Electrical stimulation and electromagnetic therapy are technologies proposed to promote wound healing by increasing or accelerating the biological activities involved in wound healing, including migration of neutrophils and macrophages, stimulation of fibroblasts, and improved blood flow.
Electrical stimulation involves the application of electrical current through electrodes applied directly to the skin in close proximity to the target wound. The types of electrical stimulation devices can be categorized into groups based on the type of current. This includes low intensity direct current (LIDC), high voltage pulsed current (HVPC), alternating current (AC), and transcutaneous electrical nerve stimulation (TENS).
Electromagnetic therapy is a related but distinct form of treatment that involves the application of electromagnetic fields rather than direct electrical current.
Electrical stimulation using low-intensity direct current (LIDC), high-voltage pulsed current (HVPC), alternating current (AC), or transcutaneous electrical nerve stimulation (TENS) for the treatment of wounds in any setting is considered investigational.
Electromagnetic therapy for the treatment of wounds is considered investigational.
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We develop Medical Policies to provide guidance to Members and Providers. This Medical Policy relates only to the services or supplies described in it. The existence of a Medical Policy is not an authorization, certification, explanation of benefits, or a contract for the service (or supply) that is referenced in the Medical Policy. For a determination of the benefits that a Member is entitled to receive under his or her health plan, the Member's health plan must be reviewed. If there is a conflict between the Medical Policy and a health plan, the express terms of the health plan will govern.
At present no electrical stimulation or electromagnetic therapy devices have received approval from the U. S. Food and Drug Administration (FDA) specifically for the treatment of wound healing. A number of devices have been cleared for marketing for other indications. Use of these devices for wound healing is an off-label indication.
American College of Physicians. (2015). Treatment of pressure ulcers: a clinical practice guideline from the American College of Physicians. Retrieved October 18, 2016 from http://annals.org.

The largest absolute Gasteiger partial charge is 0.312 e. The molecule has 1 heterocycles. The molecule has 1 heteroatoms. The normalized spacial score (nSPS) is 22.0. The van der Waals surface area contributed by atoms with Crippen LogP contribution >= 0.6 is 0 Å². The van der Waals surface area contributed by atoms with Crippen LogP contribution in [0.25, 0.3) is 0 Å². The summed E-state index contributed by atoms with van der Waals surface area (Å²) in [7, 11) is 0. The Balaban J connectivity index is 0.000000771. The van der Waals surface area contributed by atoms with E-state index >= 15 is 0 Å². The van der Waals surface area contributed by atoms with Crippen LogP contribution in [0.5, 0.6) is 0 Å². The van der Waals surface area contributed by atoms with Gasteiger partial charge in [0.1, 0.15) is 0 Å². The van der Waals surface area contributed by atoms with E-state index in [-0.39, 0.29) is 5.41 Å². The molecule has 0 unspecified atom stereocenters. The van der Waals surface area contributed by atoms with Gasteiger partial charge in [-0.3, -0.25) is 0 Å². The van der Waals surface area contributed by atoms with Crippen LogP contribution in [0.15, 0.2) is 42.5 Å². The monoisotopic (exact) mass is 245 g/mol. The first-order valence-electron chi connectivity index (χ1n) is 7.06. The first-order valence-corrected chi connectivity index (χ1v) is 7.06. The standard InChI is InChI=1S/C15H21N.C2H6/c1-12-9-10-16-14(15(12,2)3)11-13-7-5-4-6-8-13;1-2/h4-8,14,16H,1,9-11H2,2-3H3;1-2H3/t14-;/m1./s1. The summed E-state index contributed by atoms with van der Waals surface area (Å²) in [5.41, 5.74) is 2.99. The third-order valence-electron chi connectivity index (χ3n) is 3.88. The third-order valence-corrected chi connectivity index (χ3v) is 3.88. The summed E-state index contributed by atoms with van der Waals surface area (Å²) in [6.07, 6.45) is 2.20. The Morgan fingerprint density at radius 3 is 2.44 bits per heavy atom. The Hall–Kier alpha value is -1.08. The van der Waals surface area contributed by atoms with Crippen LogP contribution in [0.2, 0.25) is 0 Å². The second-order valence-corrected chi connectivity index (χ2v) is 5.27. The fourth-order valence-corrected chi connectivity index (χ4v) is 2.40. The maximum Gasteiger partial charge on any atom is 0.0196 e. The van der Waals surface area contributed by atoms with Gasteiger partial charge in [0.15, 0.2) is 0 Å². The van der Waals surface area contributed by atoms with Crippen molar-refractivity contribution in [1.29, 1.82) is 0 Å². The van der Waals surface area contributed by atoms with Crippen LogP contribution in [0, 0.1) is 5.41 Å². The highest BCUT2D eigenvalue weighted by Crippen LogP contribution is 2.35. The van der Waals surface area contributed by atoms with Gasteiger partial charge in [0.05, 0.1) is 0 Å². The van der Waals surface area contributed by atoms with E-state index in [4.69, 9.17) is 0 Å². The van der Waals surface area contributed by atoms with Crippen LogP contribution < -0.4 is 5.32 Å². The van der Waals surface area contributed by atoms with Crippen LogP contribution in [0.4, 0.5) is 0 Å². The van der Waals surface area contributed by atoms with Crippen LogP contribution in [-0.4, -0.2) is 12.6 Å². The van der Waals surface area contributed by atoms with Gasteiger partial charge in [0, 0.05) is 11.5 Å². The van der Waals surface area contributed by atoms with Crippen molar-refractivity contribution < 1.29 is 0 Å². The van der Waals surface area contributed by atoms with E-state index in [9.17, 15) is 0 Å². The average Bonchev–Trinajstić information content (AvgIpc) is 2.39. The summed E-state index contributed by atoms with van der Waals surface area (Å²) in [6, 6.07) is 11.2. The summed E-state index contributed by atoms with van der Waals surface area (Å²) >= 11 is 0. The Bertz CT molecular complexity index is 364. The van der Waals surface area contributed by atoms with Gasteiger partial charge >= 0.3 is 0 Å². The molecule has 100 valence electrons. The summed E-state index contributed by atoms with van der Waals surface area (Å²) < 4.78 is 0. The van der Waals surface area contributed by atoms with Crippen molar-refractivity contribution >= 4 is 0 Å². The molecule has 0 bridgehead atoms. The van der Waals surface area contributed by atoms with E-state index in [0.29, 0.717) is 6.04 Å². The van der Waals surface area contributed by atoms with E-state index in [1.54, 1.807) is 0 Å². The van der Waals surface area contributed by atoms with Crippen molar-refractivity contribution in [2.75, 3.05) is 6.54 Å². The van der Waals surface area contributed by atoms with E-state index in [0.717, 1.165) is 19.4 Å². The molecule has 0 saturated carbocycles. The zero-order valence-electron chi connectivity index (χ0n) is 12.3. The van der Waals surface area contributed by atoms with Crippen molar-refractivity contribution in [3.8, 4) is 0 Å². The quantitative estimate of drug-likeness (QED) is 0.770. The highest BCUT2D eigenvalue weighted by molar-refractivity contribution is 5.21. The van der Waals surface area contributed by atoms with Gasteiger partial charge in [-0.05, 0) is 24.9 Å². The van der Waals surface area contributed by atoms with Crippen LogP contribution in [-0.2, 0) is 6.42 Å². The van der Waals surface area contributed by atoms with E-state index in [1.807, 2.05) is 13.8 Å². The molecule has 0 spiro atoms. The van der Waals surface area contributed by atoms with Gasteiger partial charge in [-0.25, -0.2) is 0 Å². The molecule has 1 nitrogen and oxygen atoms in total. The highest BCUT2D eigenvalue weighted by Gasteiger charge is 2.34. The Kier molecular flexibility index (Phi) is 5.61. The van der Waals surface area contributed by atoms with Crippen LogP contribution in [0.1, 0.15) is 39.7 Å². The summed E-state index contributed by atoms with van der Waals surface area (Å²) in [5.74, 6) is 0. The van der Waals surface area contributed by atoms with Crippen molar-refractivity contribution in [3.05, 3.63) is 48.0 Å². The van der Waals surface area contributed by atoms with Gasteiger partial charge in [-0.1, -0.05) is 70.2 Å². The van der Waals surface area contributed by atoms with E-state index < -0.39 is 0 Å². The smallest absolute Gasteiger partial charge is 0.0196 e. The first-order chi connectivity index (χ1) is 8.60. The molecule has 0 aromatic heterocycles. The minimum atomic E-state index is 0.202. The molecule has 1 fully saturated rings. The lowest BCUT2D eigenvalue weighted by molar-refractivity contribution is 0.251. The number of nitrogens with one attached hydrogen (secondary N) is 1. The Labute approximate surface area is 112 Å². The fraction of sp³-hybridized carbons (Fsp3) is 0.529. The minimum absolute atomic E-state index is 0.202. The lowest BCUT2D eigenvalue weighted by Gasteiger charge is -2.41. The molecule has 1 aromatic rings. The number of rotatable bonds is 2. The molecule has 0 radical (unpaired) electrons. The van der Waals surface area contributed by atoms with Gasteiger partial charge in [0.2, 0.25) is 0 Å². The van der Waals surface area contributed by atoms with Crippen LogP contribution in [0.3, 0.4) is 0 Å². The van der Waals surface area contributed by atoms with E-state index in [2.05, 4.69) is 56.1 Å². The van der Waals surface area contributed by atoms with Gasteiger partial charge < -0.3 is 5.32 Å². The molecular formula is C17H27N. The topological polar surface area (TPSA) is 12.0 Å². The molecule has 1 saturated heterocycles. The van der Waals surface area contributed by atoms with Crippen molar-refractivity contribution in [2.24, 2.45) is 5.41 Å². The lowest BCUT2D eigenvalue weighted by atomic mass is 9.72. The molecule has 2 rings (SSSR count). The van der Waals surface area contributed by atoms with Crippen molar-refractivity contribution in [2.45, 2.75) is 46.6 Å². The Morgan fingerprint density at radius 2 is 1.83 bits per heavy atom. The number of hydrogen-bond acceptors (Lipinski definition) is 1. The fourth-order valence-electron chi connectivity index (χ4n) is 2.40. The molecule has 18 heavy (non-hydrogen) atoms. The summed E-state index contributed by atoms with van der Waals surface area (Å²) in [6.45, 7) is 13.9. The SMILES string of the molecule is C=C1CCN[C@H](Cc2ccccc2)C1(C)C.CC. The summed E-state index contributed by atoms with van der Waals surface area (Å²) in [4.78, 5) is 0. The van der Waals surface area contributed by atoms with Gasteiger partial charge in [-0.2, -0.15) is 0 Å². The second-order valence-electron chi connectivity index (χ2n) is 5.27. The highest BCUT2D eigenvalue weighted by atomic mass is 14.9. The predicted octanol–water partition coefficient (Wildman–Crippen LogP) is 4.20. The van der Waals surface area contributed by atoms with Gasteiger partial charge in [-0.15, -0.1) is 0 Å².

Association for the Advancement of Wound Care. (2010). Pressure ulcer guidelines. Retrieved November 17, 2015 from http://aawconline.org.
Barnes, R., Shahin, Y., Gohil, R., & Chetter, I. (2014). Electrical stimulation vs. standard care for chronic ulcer healing: a systematic review and meta-analysis of randomized controlled trials. European Journal of Clinical Investigation, 44 (4), 429-440. Abstract retrieved October 18, 2016 from PubMed database.
BlueCross BlueShield Association. Evidence Positioning System. (2:2019). Electrostimulation and electromagnetic therapy for treating wounds (2.01.57). Retrieved August 26, 2019 from https://www.evidencepositioningsystem.com/. (18 articles and/or guidelines reviewed)
Center for Medicare and Medicaid Services. CMS.gov. NCD for electrical stimulation and electromagnetic therapy for the treatment of wounds (270.1) Retrieved October 18, 2016 from https://www.cms.gov.
International Consolidated Venous Ulcer Guideline. (2015). Update of AAWC Venous Ulcer Guideline, 2005 and 2010. Retrieved August 25, 2017 from http://aawconline.org.
Khouri, C., Kotzki, S., Roustit, M., Blaise, S., Gueyffier, F., & Cracowski, J.L. (2017). Hierarchical evaluation of electrical stimulation protocols for chronic wound healing: an effect size meta-analysis. Wound Repair and Regeneration, 25 (5), 883-891. Abstract retrieved August 27, 2019 from PubMed database.
Lala, D., Spauling, S.J., Burke, S.M., & Houghton, P.E. (2016). Electrical stimulation therapy for the treatment of pressure ulcers in individuals with spinal cord injury: a systematic review and meta-analysis. International Wound Journal, 13 (6), 1214-1226. Abstract retrieved August 27, 2019 from PubMed database.
Miller, C., McGuiness, W., Wilson, S., Cooper, K., Swanson, T., Rooney, D., et al. (2017). Venous leg ulcer healing with electric stimulation therapy: a pilot randomised controlled trial. Journal of Wound Care, 26 (3), 88-98. Abstract retrieved August 25, 2017 from PubMed database.
Polak, A., Kloth, L.C., Blaszczak, E., Taradaj, J., Nawrat-Szoltysik, A., Ickowicz, T., et al. (2017). The efficacy of pressure ulcer treatment with cathodal and cathodal-anodal high-voltage monophasic pulsed current: a prospective, randomized, controlled clinical trial. Physical Therapy, 97 (8), 777-789. Abstract retrieved August 27, 2019 from PubMed database.
Thakral, G., LaFontaine, J., Najafi, B., Talal, T., Kim, P., & Lavery, L. (2013). Electrical stimulation to accelerate wound healing. Diabetic Foot & Ankle, (4) 22081. (Level 2 evidence)
ORIGINAL EFFECTIVE DATE: 4/1/2003
MOST RECENT REVIEW DATE: 10/10/2019
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